Former Colorado Springs gang member finds new hope through art

Isidro Rodriguez and Lance Green stand in front of Rodriguez's work. Courtesy.

By the age of 14 Isidro Rodriguez was on a downward spiral.

He was in and out of jail, barely attending school and modeling the behavior of his parents - both incarcerated gang members. He knew what it was like to be hit by a bullet and a stun gun. Artist Lance Green, a Bemis School of Art teacher, recalls Rodriguez telling him he wanted to go to prison because that's where his family was.

"I was not in good shape," Isidro said.

Little did he know that over the next three years, his life would course correct and much of that shift would be due to the art lessons Green provided through Nueva Ventura, a program for Colorado Springs School District 11 students with emotional disabilities.

The program includes regular classroom work and field trips into the community to learn social training. It's based at Tesla Educational Opportunity School, an alternative high school on the Roy J. Wasson Academic Campus.

"I think art has huge power to heal the souls of kids," Green said. "When you can express something deep in art, it is so amazing."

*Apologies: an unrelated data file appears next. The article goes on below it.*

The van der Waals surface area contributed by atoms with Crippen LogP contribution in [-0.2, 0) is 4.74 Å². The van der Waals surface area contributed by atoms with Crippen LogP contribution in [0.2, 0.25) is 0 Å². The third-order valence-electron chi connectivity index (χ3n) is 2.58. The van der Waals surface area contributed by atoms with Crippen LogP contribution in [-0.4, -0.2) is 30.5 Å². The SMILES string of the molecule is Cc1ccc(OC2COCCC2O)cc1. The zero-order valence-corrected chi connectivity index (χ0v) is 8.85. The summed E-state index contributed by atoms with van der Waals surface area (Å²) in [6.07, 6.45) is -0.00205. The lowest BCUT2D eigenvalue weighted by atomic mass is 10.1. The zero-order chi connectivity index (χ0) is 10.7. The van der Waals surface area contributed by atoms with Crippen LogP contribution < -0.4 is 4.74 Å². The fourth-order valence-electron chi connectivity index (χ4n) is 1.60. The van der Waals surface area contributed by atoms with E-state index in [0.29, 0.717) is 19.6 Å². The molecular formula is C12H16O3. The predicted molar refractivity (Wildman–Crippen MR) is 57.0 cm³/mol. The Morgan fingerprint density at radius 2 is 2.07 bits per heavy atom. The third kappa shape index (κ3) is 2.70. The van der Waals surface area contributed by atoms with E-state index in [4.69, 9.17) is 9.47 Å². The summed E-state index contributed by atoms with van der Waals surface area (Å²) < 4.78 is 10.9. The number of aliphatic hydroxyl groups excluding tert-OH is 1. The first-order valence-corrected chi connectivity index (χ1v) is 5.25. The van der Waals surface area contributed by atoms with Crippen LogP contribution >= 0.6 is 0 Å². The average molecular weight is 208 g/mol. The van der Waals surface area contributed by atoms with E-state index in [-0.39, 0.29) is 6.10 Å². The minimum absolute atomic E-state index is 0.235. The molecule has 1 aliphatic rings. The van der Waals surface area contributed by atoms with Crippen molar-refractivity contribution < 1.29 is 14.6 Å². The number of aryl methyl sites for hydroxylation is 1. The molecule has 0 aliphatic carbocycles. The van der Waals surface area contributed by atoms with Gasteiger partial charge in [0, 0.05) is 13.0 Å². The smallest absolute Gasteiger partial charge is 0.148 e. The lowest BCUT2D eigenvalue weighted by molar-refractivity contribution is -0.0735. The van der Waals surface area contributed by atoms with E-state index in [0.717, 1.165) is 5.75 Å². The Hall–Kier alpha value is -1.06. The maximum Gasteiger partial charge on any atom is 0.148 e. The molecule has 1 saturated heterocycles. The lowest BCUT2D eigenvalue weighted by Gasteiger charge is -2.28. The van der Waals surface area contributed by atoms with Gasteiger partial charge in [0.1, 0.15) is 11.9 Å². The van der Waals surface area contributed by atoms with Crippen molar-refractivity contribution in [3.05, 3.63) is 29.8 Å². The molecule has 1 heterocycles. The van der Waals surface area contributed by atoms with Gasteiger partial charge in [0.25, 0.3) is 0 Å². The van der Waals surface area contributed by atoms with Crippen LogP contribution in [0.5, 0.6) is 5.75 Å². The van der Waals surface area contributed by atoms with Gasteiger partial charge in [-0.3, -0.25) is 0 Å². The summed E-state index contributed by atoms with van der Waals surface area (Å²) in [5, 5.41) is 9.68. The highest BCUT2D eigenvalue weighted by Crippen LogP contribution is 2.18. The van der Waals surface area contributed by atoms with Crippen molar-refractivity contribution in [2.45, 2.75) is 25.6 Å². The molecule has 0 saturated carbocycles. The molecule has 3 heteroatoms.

Today Isidro, 17, has given up gangs, steered clear of jail and found a stable home in foster care at the Hudson Group Home. He's a regular on the honor roll at Nueva Ventura and on track to graduate in 2017.

"If it wasn't for school," he said, "I'd probably be in the streets."

In October he was awarded the Pikes Peak Arts Council Rising Star award.

He was "emotional" when he heard about it, he said.

"I wanted to prove to my family that I'm not the same person I was," Isidro said.

When Green met Isidro there was an unexpected resonance between them. Green grew up in East Los Angeles and knew first-hand the background of his student - gangs, drugs, prison, death. Out of 14 boys he knew growing up, only five lived to see 21.

"I saw him and he looked like guys I grew up with," Green said. "He was a heavy-duty kid."

The two developed a bond, with Green overseeing and encouraging the drawings Isidro calls "prison art" with Aztec faces, though he's partial to art graffiti rich with skulls and gangster symbols.

"Lance helped me find my capabilities in art," he said. "It gets some things off my back."

Though the goal at Nueva Ventura is to get kids back into high school, they often graduate and earn their high school diploma from the program. Isidro is one of those who will graduate from Nueva Ventura, said Devra Allen, a D-11 social worker. He hopes to become a tattoo artist.

"This (program) is so important for these kids," Green said. "If they dump them back in the public school system, they'll end up in jail."

Isidro's art education goes far beyond techniques - Green has also worked to teach him about life.

"The people who choose to make it can make it," Rodriguez said.

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